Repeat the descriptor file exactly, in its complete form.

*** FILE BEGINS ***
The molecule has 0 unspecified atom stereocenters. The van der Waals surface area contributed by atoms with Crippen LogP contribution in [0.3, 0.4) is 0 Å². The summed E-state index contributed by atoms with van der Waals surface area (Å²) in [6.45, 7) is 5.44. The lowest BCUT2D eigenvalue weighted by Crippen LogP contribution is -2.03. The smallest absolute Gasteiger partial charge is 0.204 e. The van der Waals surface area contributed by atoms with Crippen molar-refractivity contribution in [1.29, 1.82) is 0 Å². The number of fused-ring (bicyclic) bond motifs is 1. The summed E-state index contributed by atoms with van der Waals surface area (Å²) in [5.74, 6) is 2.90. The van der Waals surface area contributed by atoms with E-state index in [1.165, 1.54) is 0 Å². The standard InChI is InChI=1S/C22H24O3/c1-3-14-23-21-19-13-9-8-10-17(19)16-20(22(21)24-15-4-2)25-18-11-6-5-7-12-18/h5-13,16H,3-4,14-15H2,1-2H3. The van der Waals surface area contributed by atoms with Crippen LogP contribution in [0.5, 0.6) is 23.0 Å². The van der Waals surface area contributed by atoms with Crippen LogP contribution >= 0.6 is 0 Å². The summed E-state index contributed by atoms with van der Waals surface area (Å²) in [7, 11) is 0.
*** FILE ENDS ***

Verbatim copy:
The molecule has 0 unspecified atom stereocenters. The van der Waals surface area contributed by atoms with Crippen LogP contribution in [0.3, 0.4) is 0 Å². The summed E-state index contributed by atoms with van der Waals surface area (Å²) in [6.45, 7) is 5.44. The lowest BCUT2D eigenvalue weighted by Crippen LogP contribution is -2.03. The smallest absolute Gasteiger partial charge is 0.204 e. The van der Waals surface area contributed by atoms with Crippen molar-refractivity contribution in [1.29, 1.82) is 0 Å². The number of fused-ring (bicyclic) bond motifs is 1. The summed E-state index contributed by atoms with van der Waals surface area (Å²) in [5.74, 6) is 2.90. The van der Waals surface area contributed by atoms with E-state index in [1.165, 1.54) is 0 Å². The standard InChI is InChI=1S/C22H24O3/c1-3-14-23-21-19-13-9-8-10-17(19)16-20(22(21)24-15-4-2)25-18-11-6-5-7-12-18/h5-13,16H,3-4,14-15H2,1-2H3. The van der Waals surface area contributed by atoms with Crippen LogP contribution in [0.5, 0.6) is 23.0 Å². The van der Waals surface area contributed by atoms with Crippen LogP contribution >= 0.6 is 0 Å². The summed E-state index contributed by atoms with van der Waals surface area (Å²) in [7, 11) is 0.